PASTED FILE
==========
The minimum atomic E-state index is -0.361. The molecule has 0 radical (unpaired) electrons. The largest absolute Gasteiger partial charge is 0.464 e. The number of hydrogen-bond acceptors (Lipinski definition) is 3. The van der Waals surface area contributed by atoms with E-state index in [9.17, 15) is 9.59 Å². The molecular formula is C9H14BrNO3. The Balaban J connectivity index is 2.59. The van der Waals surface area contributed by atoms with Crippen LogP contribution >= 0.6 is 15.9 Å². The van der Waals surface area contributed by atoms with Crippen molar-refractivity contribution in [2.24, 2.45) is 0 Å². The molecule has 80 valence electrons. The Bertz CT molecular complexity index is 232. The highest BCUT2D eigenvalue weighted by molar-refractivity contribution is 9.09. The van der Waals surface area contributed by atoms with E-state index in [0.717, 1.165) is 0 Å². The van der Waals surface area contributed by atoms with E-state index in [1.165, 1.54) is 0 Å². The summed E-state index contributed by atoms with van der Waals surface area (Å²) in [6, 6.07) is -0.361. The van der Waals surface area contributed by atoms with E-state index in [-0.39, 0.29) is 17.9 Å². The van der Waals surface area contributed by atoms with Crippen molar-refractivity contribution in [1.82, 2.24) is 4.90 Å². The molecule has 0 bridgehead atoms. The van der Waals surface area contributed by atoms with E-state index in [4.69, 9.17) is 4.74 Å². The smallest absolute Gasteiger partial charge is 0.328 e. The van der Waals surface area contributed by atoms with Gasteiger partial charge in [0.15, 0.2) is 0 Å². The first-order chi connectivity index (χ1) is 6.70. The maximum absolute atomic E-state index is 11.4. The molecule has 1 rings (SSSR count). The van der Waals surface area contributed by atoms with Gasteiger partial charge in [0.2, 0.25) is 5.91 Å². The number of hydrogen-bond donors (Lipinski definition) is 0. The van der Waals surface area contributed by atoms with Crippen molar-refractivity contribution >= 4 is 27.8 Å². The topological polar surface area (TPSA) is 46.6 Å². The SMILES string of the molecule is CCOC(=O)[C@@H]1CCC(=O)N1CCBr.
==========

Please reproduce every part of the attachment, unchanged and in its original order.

The minimum atomic E-state index is -0.361. The molecule has 0 radical (unpaired) electrons. The largest absolute Gasteiger partial charge is 0.464 e. The number of hydrogen-bond acceptors (Lipinski definition) is 3. The van der Waals surface area contributed by atoms with E-state index in [9.17, 15) is 9.59 Å². The molecular formula is C9H14BrNO3. The Balaban J connectivity index is 2.59. The van der Waals surface area contributed by atoms with Crippen LogP contribution >= 0.6 is 15.9 Å². The van der Waals surface area contributed by atoms with Crippen molar-refractivity contribution in [2.24, 2.45) is 0 Å². The molecule has 80 valence electrons. The Bertz CT molecular complexity index is 232. The highest BCUT2D eigenvalue weighted by molar-refractivity contribution is 9.09. The van der Waals surface area contributed by atoms with E-state index in [0.717, 1.165) is 0 Å². The van der Waals surface area contributed by atoms with E-state index in [1.165, 1.54) is 0 Å². The summed E-state index contributed by atoms with van der Waals surface area (Å²) in [6, 6.07) is -0.361. The van der Waals surface area contributed by atoms with E-state index in [-0.39, 0.29) is 17.9 Å². The van der Waals surface area contributed by atoms with Crippen molar-refractivity contribution in [1.82, 2.24) is 4.90 Å². The molecule has 0 bridgehead atoms. The van der Waals surface area contributed by atoms with E-state index in [4.69, 9.17) is 4.74 Å². The smallest absolute Gasteiger partial charge is 0.328 e. The van der Waals surface area contributed by atoms with Gasteiger partial charge in [0.15, 0.2) is 0 Å². The first-order chi connectivity index (χ1) is 6.70. The maximum absolute atomic E-state index is 11.4. The molecule has 1 rings (SSSR count). The van der Waals surface area contributed by atoms with Gasteiger partial charge in [0.2, 0.25) is 5.91 Å². The number of hydrogen-bond donors (Lipinski definition) is 0. The van der Waals surface area contributed by atoms with Crippen molar-refractivity contribution >= 4 is 27.8 Å². The topological polar surface area (TPSA) is 46.6 Å². The SMILES string of the molecule is CCOC(=O)[C@@H]1CCC(=O)N1CCBr.